NUSSBAUM, PAUL JOSEPH
NUSSBAUM, PAUL JOSEPH (1870–1935). Joseph Paul Nussbaum, first bishop of the Catholic Diocese of Corpus Christi, son of Bernard and Louise (Erne) Nussbaum, was born at Philadelphia, Pennsylvania, on September 7, 1870. After studying with the Passionist Fathers he joined their congregation. He was sent to South America to do missionary work in 1887 and was ordained to the priesthood on May 20, 1894, in Rio de Janeiro. Soon afterward, he went to serve in the missions of Argentina; there he remained until 1904, when he was recalled to the United States. Nussbaum preached in several missions on the East Coast from 1904 to 1909, then served as consultant for the eastern province of the Passionists for two terms. On April 4, 1913, he was appointed bishop of the newly established Diocese of Corpus Christi, Texas, and was consecrated the following May 20 in St. Michael's Passionist Monastery Church in West Hoboken (now Union City), New Jersey, by Archbishop John Vincent Bonzano, apostolic delegate to the United States. Nussbaum was installed at Corpus Christi on June 8, 1913. Shortly after becoming bishop, he received 150 women into the Sodality of the Blessed Virgin. He also formed the young men and women of the parish into the Corpus Christi Catholic Club for the purposes of fostering family spirit and promoting Catholic marriages. He is responsible for the founding of what is today known as St. Ann's Society, an organization for married women. He also instituted such devotional practices as holy hours and frequent retreats and missions, encouraged congregational singing, and urged the Catholic faithful to participate in the Forty Hours devotion to the Sacred Heart of Jesus. He also urged his flock to receive Holy Communion daily, a privilege granted by Pope Pius X.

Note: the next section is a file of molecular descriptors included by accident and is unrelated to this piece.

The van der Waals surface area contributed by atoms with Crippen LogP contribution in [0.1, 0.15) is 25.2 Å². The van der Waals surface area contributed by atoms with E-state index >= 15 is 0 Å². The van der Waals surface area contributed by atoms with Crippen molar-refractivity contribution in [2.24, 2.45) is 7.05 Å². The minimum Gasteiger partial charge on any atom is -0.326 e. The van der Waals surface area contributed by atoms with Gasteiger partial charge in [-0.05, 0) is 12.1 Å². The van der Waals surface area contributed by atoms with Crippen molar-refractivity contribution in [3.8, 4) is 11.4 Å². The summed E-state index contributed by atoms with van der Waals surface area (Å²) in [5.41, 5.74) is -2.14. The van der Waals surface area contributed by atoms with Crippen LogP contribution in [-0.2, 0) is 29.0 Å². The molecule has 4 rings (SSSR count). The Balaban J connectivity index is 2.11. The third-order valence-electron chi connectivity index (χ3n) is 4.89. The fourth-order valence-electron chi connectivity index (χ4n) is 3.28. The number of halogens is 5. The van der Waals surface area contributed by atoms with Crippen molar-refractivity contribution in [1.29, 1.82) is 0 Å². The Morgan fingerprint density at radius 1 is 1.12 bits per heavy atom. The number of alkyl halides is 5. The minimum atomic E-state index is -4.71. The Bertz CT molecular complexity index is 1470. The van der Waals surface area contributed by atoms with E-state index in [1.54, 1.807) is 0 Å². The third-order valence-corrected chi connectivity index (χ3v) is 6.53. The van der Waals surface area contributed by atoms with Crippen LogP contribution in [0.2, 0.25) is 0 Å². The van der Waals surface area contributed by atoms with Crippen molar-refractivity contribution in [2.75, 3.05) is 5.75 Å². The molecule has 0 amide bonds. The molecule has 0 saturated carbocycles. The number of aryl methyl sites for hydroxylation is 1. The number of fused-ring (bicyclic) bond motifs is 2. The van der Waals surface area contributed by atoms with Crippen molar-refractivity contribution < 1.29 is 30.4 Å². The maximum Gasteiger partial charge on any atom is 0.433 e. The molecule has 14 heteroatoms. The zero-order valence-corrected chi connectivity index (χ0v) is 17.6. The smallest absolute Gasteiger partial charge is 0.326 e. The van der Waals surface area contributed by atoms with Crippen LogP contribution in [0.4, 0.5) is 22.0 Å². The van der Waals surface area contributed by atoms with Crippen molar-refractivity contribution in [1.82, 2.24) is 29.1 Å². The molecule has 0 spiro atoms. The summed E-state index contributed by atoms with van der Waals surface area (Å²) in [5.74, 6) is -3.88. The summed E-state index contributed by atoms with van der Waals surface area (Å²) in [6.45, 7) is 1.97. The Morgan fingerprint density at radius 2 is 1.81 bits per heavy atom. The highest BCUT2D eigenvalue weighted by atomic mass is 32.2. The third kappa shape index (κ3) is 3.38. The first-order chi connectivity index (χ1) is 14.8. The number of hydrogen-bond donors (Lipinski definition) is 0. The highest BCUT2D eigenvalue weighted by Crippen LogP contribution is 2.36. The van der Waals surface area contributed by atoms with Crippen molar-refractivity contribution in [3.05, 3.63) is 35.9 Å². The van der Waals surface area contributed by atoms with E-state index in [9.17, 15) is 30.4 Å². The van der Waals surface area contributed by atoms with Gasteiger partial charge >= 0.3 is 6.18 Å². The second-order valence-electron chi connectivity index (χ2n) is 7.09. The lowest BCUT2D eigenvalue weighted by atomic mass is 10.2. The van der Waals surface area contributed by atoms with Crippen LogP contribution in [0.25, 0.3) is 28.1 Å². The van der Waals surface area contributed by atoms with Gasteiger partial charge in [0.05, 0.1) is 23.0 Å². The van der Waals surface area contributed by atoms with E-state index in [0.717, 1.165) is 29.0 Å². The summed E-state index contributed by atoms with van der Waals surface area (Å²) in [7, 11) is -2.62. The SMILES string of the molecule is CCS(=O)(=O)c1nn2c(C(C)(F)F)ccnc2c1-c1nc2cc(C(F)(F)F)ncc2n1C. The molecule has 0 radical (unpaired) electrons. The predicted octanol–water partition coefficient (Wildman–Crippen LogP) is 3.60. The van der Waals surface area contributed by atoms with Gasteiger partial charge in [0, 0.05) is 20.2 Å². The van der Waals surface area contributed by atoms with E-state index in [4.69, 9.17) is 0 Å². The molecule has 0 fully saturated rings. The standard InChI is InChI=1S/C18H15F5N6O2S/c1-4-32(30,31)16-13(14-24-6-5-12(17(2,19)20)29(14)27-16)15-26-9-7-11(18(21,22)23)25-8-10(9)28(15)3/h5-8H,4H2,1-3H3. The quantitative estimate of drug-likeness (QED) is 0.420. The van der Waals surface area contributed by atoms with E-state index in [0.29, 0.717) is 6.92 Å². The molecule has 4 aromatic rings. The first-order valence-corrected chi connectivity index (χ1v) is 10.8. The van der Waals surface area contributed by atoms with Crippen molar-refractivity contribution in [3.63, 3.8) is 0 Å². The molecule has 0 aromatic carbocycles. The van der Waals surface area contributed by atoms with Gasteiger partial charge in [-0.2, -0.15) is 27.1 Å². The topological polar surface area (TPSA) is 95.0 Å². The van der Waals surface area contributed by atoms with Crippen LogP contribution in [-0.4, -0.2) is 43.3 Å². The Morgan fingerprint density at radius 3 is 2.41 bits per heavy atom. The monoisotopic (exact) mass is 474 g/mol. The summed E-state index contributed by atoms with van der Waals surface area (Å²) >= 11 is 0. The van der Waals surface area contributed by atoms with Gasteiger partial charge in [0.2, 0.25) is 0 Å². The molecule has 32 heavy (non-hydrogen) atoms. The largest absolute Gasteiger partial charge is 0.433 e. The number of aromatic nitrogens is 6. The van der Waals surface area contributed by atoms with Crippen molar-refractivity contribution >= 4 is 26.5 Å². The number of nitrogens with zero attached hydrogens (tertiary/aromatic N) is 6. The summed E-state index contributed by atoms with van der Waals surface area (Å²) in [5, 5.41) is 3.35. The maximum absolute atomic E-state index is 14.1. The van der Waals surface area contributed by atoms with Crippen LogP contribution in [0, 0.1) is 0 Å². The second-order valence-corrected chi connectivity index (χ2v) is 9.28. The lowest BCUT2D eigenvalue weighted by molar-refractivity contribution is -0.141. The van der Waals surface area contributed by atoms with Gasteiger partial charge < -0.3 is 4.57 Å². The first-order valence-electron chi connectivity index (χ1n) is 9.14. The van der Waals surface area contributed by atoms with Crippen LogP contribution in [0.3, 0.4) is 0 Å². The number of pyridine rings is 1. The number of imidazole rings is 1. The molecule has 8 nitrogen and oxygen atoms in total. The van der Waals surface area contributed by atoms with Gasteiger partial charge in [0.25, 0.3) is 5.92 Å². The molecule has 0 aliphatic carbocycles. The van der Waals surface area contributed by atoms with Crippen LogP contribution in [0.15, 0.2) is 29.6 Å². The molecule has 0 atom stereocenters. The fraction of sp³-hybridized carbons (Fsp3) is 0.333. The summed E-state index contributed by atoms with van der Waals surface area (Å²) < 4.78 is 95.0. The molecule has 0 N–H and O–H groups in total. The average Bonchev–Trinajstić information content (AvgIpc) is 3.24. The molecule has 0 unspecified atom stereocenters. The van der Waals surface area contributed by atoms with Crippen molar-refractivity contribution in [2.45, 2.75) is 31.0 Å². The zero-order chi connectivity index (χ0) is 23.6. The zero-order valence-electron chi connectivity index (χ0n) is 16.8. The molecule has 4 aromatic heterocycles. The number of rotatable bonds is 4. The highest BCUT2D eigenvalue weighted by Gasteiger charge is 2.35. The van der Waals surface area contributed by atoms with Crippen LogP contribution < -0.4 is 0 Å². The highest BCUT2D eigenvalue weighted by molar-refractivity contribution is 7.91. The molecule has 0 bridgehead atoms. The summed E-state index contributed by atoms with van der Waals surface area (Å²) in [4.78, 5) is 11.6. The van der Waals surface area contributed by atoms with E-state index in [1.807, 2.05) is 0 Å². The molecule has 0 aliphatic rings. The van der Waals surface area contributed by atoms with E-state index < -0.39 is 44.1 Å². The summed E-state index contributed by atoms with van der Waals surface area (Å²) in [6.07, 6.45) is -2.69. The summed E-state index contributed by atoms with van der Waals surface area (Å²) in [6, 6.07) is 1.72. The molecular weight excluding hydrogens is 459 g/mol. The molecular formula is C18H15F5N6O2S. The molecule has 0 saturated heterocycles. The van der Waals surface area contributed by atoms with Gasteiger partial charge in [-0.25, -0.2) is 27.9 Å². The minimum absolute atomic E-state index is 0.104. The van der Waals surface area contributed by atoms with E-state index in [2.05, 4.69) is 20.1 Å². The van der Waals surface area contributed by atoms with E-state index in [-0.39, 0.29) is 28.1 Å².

Though the bishop concentrated much of his energy in the cathedral parish because of his desire to make it a model, he also made missionary trips throughout the diocese, confirming, blessing churches, baptizing, and preaching. His greatest concern, however, was the shortage of priests in his new diocese. In addition to speaking often on the matter and gathering funds for the education of seminarians, he asked the Passionists to send him priests; the order responded by sending two, whose time was devoted exclusively to giving missions or lectures for both Catholics and non-Catholics. In response to the need for Catholic schools that could compete with the secular ones, Nussbaum emphasized Catholic education. During his tenure the number of parochial schools in the diocese doubled, and the number of students attending them more than doubled.
The bishop was beset by troubles, however, that led him to resign early from his position. The Mexican persecution had brought a large number of non-English-speaking priests and nuns to an already destitute diocese, where they had no means of support. World War I and a three-year drought had devastated the economy and left the people unable to rebuild after hurricanes struck in 1916 and 1919. Two leading priests, the chancellor of the diocese and the rector of the cathedral, died within thirty minutes of each other during the influenza epidemic of 1919, and six months later the new rector of the cathedral died. In addition to these calamities, Nussbaum himself suffered injuries in a train accident and never fully recovered. On a visit to Rome in January 1920 he asked to be allowed to resign from his post in Corpus Christi because of bad health. The Holy See accepted his resignation in March and offered him a titular bishopric. In 1923 he became Bishop of Marquette, Michigan, where he died on June 24, 1935. He was buried in West Hoboken, New Jersey. His body was later transferred to Corpus Christi Cathedral by Bishop René H. Gracida.
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The following, adapted from the Chicago Manual of Style, 15th edition, is the preferred citation for this article.Handbook of Texas Online, Mary H. Ogilvie, "Nussbaum, Paul Joseph," accessed May 29, 2016, http://www.tshaonline.org/handbook/online/articles/fnu05.
Uploaded on June 15, 2010. Published by the Texas State Historical Association.
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